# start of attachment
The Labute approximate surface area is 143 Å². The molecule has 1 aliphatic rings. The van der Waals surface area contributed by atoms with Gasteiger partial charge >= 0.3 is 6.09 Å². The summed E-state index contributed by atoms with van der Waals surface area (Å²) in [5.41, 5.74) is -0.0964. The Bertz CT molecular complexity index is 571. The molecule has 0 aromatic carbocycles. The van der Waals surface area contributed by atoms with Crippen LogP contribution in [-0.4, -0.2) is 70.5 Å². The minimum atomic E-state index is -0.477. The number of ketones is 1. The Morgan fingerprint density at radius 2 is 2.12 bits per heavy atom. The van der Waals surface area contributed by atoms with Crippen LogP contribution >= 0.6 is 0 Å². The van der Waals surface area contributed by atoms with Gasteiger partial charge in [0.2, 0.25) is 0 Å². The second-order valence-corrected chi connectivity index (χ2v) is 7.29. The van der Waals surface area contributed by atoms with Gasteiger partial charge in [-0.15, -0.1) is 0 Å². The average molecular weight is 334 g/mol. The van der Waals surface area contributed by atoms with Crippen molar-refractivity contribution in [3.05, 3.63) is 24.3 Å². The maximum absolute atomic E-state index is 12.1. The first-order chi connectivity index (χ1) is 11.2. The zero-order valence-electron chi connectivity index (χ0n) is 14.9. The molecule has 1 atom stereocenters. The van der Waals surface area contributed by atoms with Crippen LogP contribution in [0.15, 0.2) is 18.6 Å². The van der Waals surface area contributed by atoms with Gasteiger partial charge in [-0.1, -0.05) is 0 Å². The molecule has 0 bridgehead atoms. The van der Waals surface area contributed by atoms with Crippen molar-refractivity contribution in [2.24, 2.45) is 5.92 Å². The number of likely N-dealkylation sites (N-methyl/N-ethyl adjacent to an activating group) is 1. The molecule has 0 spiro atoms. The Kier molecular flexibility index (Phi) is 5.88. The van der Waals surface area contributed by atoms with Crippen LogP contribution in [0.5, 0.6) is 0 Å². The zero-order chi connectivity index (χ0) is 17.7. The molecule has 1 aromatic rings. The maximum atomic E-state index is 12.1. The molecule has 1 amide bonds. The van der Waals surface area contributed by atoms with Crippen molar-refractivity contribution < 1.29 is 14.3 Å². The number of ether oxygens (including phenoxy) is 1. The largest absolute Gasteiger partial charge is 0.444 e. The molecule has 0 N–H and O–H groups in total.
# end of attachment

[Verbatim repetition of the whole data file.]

The Labute approximate surface area is 143 Å². The molecule has 1 aliphatic rings. The van der Waals surface area contributed by atoms with Gasteiger partial charge >= 0.3 is 6.09 Å². The summed E-state index contributed by atoms with van der Waals surface area (Å²) in [5.41, 5.74) is -0.0964. The Bertz CT molecular complexity index is 571. The molecule has 0 aromatic carbocycles. The van der Waals surface area contributed by atoms with Crippen LogP contribution in [-0.4, -0.2) is 70.5 Å². The minimum atomic E-state index is -0.477. The number of ketones is 1. The Morgan fingerprint density at radius 2 is 2.12 bits per heavy atom. The van der Waals surface area contributed by atoms with Crippen LogP contribution >= 0.6 is 0 Å². The van der Waals surface area contributed by atoms with Gasteiger partial charge in [0.2, 0.25) is 0 Å². The second-order valence-corrected chi connectivity index (χ2v) is 7.29. The van der Waals surface area contributed by atoms with Gasteiger partial charge in [-0.15, -0.1) is 0 Å². The average molecular weight is 334 g/mol. The van der Waals surface area contributed by atoms with Crippen molar-refractivity contribution in [3.05, 3.63) is 24.3 Å². The maximum absolute atomic E-state index is 12.1. The first-order chi connectivity index (χ1) is 11.2. The zero-order valence-electron chi connectivity index (χ0n) is 14.9. The molecule has 1 atom stereocenters. The van der Waals surface area contributed by atoms with Crippen LogP contribution in [0.15, 0.2) is 18.6 Å². The van der Waals surface area contributed by atoms with Gasteiger partial charge in [-0.1, -0.05) is 0 Å². The molecule has 0 bridgehead atoms. The van der Waals surface area contributed by atoms with Crippen molar-refractivity contribution in [2.24, 2.45) is 5.92 Å². The number of likely N-dealkylation sites (N-methyl/N-ethyl adjacent to an activating group) is 1. The molecule has 0 spiro atoms. The Kier molecular flexibility index (Phi) is 5.88. The van der Waals surface area contributed by atoms with Crippen LogP contribution in [0.5, 0.6) is 0 Å². The zero-order chi connectivity index (χ0) is 17.7. The molecule has 1 aromatic rings. The maximum atomic E-state index is 12.1. The molecule has 1 amide bonds. The van der Waals surface area contributed by atoms with Crippen molar-refractivity contribution < 1.29 is 14.3 Å². The number of ether oxygens (including phenoxy) is 1. The largest absolute Gasteiger partial charge is 0.444 e. The molecule has 0 N–H and O–H groups in total.